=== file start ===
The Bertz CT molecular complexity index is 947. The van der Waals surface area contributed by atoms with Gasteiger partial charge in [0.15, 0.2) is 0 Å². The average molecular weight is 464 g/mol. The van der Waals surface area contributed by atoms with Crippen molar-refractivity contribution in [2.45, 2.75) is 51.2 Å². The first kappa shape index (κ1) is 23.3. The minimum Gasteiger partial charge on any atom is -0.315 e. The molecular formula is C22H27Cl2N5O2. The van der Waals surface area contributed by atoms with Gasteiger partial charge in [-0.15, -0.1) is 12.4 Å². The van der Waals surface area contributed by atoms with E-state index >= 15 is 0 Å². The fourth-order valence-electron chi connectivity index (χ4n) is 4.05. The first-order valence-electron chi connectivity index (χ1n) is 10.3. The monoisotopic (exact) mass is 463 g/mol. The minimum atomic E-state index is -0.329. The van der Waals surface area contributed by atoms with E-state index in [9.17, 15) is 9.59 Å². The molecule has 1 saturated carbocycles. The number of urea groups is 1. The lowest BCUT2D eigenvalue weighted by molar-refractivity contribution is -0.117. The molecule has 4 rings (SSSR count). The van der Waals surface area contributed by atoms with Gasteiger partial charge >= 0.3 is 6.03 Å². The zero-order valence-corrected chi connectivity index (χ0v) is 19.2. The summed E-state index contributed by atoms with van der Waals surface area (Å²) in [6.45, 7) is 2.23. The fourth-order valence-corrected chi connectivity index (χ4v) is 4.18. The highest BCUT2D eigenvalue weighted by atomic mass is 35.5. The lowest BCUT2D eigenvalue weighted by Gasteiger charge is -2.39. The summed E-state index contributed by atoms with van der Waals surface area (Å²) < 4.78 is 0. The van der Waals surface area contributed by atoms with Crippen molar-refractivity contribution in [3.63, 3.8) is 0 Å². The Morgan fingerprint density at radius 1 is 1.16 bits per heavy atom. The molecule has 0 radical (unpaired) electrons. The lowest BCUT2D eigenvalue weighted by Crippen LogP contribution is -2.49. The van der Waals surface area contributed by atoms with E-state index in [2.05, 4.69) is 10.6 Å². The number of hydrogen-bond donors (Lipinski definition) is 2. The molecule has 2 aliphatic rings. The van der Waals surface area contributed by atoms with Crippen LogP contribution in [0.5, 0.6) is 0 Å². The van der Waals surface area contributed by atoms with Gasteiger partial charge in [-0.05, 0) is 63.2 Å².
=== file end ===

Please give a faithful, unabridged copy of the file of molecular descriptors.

The Bertz CT molecular complexity index is 947. The van der Waals surface area contributed by atoms with Gasteiger partial charge in [0.15, 0.2) is 0 Å². The average molecular weight is 464 g/mol. The van der Waals surface area contributed by atoms with Crippen molar-refractivity contribution in [2.45, 2.75) is 51.2 Å². The first kappa shape index (κ1) is 23.3. The minimum Gasteiger partial charge on any atom is -0.315 e. The molecular formula is C22H27Cl2N5O2. The van der Waals surface area contributed by atoms with Gasteiger partial charge in [-0.15, -0.1) is 12.4 Å². The van der Waals surface area contributed by atoms with E-state index >= 15 is 0 Å². The fourth-order valence-electron chi connectivity index (χ4n) is 4.05. The first-order valence-electron chi connectivity index (χ1n) is 10.3. The monoisotopic (exact) mass is 463 g/mol. The minimum atomic E-state index is -0.329. The van der Waals surface area contributed by atoms with E-state index in [9.17, 15) is 9.59 Å². The molecule has 1 saturated carbocycles. The number of urea groups is 1. The lowest BCUT2D eigenvalue weighted by molar-refractivity contribution is -0.117. The molecule has 4 rings (SSSR count). The van der Waals surface area contributed by atoms with Gasteiger partial charge >= 0.3 is 6.03 Å². The zero-order valence-corrected chi connectivity index (χ0v) is 19.2. The summed E-state index contributed by atoms with van der Waals surface area (Å²) in [6.45, 7) is 2.23. The fourth-order valence-corrected chi connectivity index (χ4v) is 4.18. The highest BCUT2D eigenvalue weighted by atomic mass is 35.5. The lowest BCUT2D eigenvalue weighted by Gasteiger charge is -2.39. The summed E-state index contributed by atoms with van der Waals surface area (Å²) < 4.78 is 0. The van der Waals surface area contributed by atoms with Crippen molar-refractivity contribution in [3.63, 3.8) is 0 Å². The Morgan fingerprint density at radius 1 is 1.16 bits per heavy atom. The molecule has 0 radical (unpaired) electrons. The lowest BCUT2D eigenvalue weighted by Crippen LogP contribution is -2.49. The van der Waals surface area contributed by atoms with E-state index in [2.05, 4.69) is 10.6 Å². The number of hydrogen-bond donors (Lipinski definition) is 2. The molecule has 2 aliphatic rings. The van der Waals surface area contributed by atoms with Crippen LogP contribution in [0.5, 0.6) is 0 Å². The van der Waals surface area contributed by atoms with Gasteiger partial charge in [-0.05, 0) is 63.2 Å².